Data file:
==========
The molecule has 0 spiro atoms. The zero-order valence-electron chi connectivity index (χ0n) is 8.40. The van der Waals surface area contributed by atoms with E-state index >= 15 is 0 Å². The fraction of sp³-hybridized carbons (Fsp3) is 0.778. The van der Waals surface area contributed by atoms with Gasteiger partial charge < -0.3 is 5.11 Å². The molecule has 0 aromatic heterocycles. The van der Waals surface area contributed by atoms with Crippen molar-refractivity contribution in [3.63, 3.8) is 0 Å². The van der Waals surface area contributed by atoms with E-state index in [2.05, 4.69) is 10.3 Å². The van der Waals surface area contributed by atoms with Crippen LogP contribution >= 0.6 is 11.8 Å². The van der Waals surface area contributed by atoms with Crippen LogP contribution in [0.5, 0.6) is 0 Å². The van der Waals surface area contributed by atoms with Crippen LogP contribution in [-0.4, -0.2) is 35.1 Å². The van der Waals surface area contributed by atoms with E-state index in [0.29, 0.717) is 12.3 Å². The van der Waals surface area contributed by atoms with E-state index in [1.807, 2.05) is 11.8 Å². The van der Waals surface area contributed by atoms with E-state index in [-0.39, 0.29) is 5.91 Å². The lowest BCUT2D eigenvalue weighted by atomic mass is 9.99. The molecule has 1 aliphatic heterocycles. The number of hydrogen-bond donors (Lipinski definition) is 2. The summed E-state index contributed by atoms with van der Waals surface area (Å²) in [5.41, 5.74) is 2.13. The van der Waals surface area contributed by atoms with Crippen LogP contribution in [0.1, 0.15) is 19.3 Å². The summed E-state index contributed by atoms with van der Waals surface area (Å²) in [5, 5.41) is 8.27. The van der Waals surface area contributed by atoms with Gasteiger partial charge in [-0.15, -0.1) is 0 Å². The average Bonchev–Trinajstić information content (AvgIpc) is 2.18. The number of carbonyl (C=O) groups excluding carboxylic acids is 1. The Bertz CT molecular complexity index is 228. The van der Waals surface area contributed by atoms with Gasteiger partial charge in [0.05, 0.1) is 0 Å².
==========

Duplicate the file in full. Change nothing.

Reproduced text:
The molecule has 0 spiro atoms. The zero-order valence-electron chi connectivity index (χ0n) is 8.40. The van der Waals surface area contributed by atoms with E-state index >= 15 is 0 Å². The fraction of sp³-hybridized carbons (Fsp3) is 0.778. The van der Waals surface area contributed by atoms with Gasteiger partial charge < -0.3 is 5.11 Å². The molecule has 0 aromatic heterocycles. The van der Waals surface area contributed by atoms with Crippen molar-refractivity contribution in [3.63, 3.8) is 0 Å². The van der Waals surface area contributed by atoms with E-state index in [2.05, 4.69) is 10.3 Å². The van der Waals surface area contributed by atoms with Crippen LogP contribution >= 0.6 is 11.8 Å². The van der Waals surface area contributed by atoms with Crippen LogP contribution in [0.5, 0.6) is 0 Å². The van der Waals surface area contributed by atoms with Crippen LogP contribution in [-0.4, -0.2) is 35.1 Å². The van der Waals surface area contributed by atoms with E-state index in [0.29, 0.717) is 12.3 Å². The van der Waals surface area contributed by atoms with E-state index in [1.807, 2.05) is 11.8 Å². The van der Waals surface area contributed by atoms with E-state index in [-0.39, 0.29) is 5.91 Å². The lowest BCUT2D eigenvalue weighted by atomic mass is 9.99. The molecule has 1 aliphatic heterocycles. The number of hydrogen-bond donors (Lipinski definition) is 2. The summed E-state index contributed by atoms with van der Waals surface area (Å²) in [5.41, 5.74) is 2.13. The van der Waals surface area contributed by atoms with Crippen LogP contribution in [0.1, 0.15) is 19.3 Å². The summed E-state index contributed by atoms with van der Waals surface area (Å²) in [5, 5.41) is 8.27. The van der Waals surface area contributed by atoms with Gasteiger partial charge in [-0.15, -0.1) is 0 Å². The average Bonchev–Trinajstić information content (AvgIpc) is 2.18. The number of carbonyl (C=O) groups excluding carboxylic acids is 1. The Bertz CT molecular complexity index is 228. The van der Waals surface area contributed by atoms with Gasteiger partial charge in [0.05, 0.1) is 0 Å².